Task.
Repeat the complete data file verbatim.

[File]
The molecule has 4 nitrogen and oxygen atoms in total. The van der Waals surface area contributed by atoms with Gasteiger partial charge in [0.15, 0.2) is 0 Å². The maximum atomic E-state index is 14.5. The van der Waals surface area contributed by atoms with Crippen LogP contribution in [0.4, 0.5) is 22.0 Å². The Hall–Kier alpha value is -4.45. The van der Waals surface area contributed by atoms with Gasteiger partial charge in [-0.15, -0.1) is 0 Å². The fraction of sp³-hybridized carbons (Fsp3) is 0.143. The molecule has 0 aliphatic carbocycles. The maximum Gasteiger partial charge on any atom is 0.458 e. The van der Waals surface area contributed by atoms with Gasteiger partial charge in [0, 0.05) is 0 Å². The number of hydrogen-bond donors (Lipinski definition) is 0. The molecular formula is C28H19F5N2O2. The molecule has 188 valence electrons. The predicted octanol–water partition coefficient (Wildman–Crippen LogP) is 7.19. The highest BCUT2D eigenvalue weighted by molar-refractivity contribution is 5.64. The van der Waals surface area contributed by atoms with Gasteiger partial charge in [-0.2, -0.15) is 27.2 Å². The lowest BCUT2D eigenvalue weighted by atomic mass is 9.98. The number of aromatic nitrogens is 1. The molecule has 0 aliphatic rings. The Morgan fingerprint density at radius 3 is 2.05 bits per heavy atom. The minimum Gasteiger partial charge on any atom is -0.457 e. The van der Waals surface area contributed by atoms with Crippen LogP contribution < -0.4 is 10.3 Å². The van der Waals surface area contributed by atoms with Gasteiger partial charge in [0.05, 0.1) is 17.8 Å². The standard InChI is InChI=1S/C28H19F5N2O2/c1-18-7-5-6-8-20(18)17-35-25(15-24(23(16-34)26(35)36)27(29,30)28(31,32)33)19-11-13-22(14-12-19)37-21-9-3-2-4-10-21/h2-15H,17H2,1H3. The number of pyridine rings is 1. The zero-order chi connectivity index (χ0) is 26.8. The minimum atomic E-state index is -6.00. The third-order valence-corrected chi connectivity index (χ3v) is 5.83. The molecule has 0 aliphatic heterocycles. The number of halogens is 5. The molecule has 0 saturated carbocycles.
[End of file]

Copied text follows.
The molecule has 4 nitrogen and oxygen atoms in total. The van der Waals surface area contributed by atoms with Gasteiger partial charge in [0.15, 0.2) is 0 Å². The maximum atomic E-state index is 14.5. The van der Waals surface area contributed by atoms with Crippen LogP contribution in [0.4, 0.5) is 22.0 Å². The Hall–Kier alpha value is -4.45. The van der Waals surface area contributed by atoms with Gasteiger partial charge in [-0.15, -0.1) is 0 Å². The fraction of sp³-hybridized carbons (Fsp3) is 0.143. The molecule has 0 aliphatic carbocycles. The maximum Gasteiger partial charge on any atom is 0.458 e. The van der Waals surface area contributed by atoms with Gasteiger partial charge in [0, 0.05) is 0 Å². The number of hydrogen-bond donors (Lipinski definition) is 0. The molecular formula is C28H19F5N2O2. The molecule has 188 valence electrons. The predicted octanol–water partition coefficient (Wildman–Crippen LogP) is 7.19. The highest BCUT2D eigenvalue weighted by molar-refractivity contribution is 5.64. The van der Waals surface area contributed by atoms with Gasteiger partial charge in [-0.2, -0.15) is 27.2 Å². The lowest BCUT2D eigenvalue weighted by atomic mass is 9.98. The number of aromatic nitrogens is 1. The molecule has 0 aliphatic rings. The Morgan fingerprint density at radius 3 is 2.05 bits per heavy atom. The minimum Gasteiger partial charge on any atom is -0.457 e. The van der Waals surface area contributed by atoms with Crippen LogP contribution < -0.4 is 10.3 Å². The van der Waals surface area contributed by atoms with Gasteiger partial charge in [0.05, 0.1) is 17.8 Å². The standard InChI is InChI=1S/C28H19F5N2O2/c1-18-7-5-6-8-20(18)17-35-25(15-24(23(16-34)26(35)36)27(29,30)28(31,32)33)19-11-13-22(14-12-19)37-21-9-3-2-4-10-21/h2-15H,17H2,1H3. The number of pyridine rings is 1. The zero-order chi connectivity index (χ0) is 26.8. The minimum atomic E-state index is -6.00. The third-order valence-corrected chi connectivity index (χ3v) is 5.83. The molecule has 0 aliphatic heterocycles. The number of halogens is 5. The molecule has 0 saturated carbocycles.